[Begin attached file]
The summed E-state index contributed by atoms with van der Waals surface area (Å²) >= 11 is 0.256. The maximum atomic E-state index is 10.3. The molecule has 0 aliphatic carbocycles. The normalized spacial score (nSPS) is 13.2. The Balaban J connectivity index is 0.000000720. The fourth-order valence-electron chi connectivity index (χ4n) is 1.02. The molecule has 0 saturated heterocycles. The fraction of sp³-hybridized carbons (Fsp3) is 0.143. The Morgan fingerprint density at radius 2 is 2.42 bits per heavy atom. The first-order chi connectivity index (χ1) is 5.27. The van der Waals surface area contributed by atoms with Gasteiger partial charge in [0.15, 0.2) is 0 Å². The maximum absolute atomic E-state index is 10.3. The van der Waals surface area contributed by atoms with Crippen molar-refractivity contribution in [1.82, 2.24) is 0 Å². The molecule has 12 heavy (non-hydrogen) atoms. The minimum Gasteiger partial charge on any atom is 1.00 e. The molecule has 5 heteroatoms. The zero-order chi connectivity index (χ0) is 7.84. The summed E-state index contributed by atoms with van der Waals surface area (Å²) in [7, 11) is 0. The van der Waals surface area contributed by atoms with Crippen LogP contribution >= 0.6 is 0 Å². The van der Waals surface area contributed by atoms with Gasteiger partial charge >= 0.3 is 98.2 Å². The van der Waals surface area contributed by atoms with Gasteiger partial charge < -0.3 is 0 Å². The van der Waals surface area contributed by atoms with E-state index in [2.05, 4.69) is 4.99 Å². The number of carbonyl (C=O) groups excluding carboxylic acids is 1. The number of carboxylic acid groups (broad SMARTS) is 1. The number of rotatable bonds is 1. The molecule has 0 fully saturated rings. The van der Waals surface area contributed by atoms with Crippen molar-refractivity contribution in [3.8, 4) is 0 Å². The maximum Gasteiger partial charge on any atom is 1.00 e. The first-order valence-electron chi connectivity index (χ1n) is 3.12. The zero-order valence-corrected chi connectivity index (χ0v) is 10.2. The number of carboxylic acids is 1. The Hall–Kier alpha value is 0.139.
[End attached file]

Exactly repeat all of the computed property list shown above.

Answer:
The summed E-state index contributed by atoms with van der Waals surface area (Å²) >= 11 is 0.256. The maximum atomic E-state index is 10.3. The molecule has 0 aliphatic carbocycles. The normalized spacial score (nSPS) is 13.2. The Balaban J connectivity index is 0.000000720. The fourth-order valence-electron chi connectivity index (χ4n) is 1.02. The molecule has 0 saturated heterocycles. The fraction of sp³-hybridized carbons (Fsp3) is 0.143. The Morgan fingerprint density at radius 2 is 2.42 bits per heavy atom. The first-order chi connectivity index (χ1) is 5.27. The van der Waals surface area contributed by atoms with Gasteiger partial charge in [0.15, 0.2) is 0 Å². The maximum absolute atomic E-state index is 10.3. The van der Waals surface area contributed by atoms with Crippen molar-refractivity contribution in [1.82, 2.24) is 0 Å². The molecule has 12 heavy (non-hydrogen) atoms. The minimum Gasteiger partial charge on any atom is 1.00 e. The molecule has 5 heteroatoms. The zero-order chi connectivity index (χ0) is 7.84. The summed E-state index contributed by atoms with van der Waals surface area (Å²) in [7, 11) is 0. The van der Waals surface area contributed by atoms with Crippen LogP contribution >= 0.6 is 0 Å². The van der Waals surface area contributed by atoms with Gasteiger partial charge >= 0.3 is 98.2 Å². The van der Waals surface area contributed by atoms with Gasteiger partial charge < -0.3 is 0 Å². The van der Waals surface area contributed by atoms with E-state index in [2.05, 4.69) is 4.99 Å². The number of carbonyl (C=O) groups excluding carboxylic acids is 1. The number of carboxylic acid groups (broad SMARTS) is 1. The number of rotatable bonds is 1. The molecule has 0 fully saturated rings. The van der Waals surface area contributed by atoms with Crippen molar-refractivity contribution in [3.8, 4) is 0 Å². The maximum Gasteiger partial charge on any atom is 1.00 e. The first-order valence-electron chi connectivity index (χ1n) is 3.12. The zero-order valence-corrected chi connectivity index (χ0v) is 10.2. The number of carboxylic acids is 1. The Hall–Kier alpha value is 0.139.